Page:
Rope Film Review (1948)

Figure 1: Poster (1948)

Afraid Hitchcock's Rope is a psychological thriller film set in an apartment, the film starts in disequilibrium with the murder of David Kenley ( Dick hogan). The perpetrators of the murder are the main characters Phillip (Farley Granger) and Brandon (John Dall). The non-linear narrative fits the story well, it creates a sense of tension throughout the film, putting the spectators in state of constant suspense.
Figure 2: Murder scene (1948)

Rope was is praised and ridiculed for its use of one seemingly continual camera shot. The camera works very well if you see it as the spectators voyeuristic eye. It unable to cut away stuck in the same room as the characters as an invisible force documenting the events. Roger Ebert sees the cameras inability to cut around the room as a hindrance stating "there are moments when it seems to be in the wrong place at the wrong time”( Ebert, 1984) which is a valid point. The problem with ropes camera work is the fact that the film is a dramatic play set on a stage with a film skin, making distinguishing whether camera works for a play or for a film is difficult.

Returning to the narrative, knowing the murders does something strange to the dynamic of the film, it allows the spectator to see the psyche of Brandon and Philip, but mostly Philip. and the film plays out all of Phillips anxiety, and paranoia becomes more visible, which does two things; allows the spectator to see his humanity and Brandon's lack of it, and also reveals their deeds to Rupert Cadell ( James Stewart). Pamela Hutchinson makes a valid point “Hitchcock is torturing his audience, for sure, but he is also parading his own cleverness”(Hutchinson, 2012). He does this by hinting to Brandon's subconscious need to be caught, with every move Brandon makes.

Figure 3: Slap scene (1948)

FERNANDO F. CROCE made an interesting observation of how homosexuality is portrayed in rope when he said “using gays as convenient shorthand for boogeymen”(CROCE, 2006). Hitchcock is seemingly ostracising gay men by turning them into the abject. making Brandon and Philip look like a couple Hitchcock has riddled the film with gay stereotypes, for example Philip is more effeminate, and hysterical which was a common way portray women in film. Brandon shares traits with the Femme fatale archetype commonly used in in 20th century films. Brandon does everything he can to get closer to danger. Brandon is the driving force in David Kenley murder, but is not to one who killed him directly, he got his “lover”to do the dirty work which is common for the Femme fatale archetype.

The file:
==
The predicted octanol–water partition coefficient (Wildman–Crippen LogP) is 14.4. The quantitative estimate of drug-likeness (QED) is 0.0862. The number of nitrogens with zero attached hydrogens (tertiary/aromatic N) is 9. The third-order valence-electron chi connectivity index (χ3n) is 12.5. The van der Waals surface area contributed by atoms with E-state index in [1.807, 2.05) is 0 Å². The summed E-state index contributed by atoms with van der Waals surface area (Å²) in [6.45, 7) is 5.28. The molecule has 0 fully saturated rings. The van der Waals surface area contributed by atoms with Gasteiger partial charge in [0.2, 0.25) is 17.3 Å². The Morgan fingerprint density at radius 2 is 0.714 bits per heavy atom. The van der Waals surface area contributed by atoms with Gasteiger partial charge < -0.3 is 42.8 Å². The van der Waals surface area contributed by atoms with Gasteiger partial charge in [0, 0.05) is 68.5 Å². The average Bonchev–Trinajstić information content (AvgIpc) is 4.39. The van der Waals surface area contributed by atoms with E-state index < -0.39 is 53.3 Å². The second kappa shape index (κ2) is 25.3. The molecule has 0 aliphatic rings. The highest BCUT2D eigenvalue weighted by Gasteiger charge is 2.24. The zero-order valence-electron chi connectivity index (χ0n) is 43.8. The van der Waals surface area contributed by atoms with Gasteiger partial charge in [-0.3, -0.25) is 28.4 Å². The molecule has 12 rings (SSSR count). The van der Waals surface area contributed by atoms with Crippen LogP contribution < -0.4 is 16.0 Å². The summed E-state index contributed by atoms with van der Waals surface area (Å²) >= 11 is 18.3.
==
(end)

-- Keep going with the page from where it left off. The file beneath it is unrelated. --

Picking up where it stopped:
Illustrations list
Figure 1: poster. (1948) [poster] Available From: (Accessed on 16/01/2015)

Figure 2: Murder scene (1948) [Online image] Available from: (Accessed on 16/01/2015)

Figure 3: Slap scene (1948) [Online image] available from: (Accessed on 16/01/2015)


CROCE , F. (2006).Rope . At (Accessed on 16/01/2015)

Ebert, R.(1984). Rope movie review. At: (Accessed on 16/01/2015)

Hutchinson, P. (2012) Alfred Hitchcock rope . At: (Accessed on 16/01/2015)


  1. *The non-linear narrative fits the story well*.... But isn't Rope's narrative completely linear, Ryan? It's one long continuous movement... maybe look again at your filmic definitions...

    meanwhile - fascinating discussion of 'Hollywood gays' and the the femme fatale etc - very insightful, good stuff :)

  2. also - check spelling - it's Review, not *reveiw*

  3. Hey Ryan,
    Yes, I agree with Phil - a very thoughtful review :) I have to say though, that I found the moving images a bit distracting while trying to read the text...


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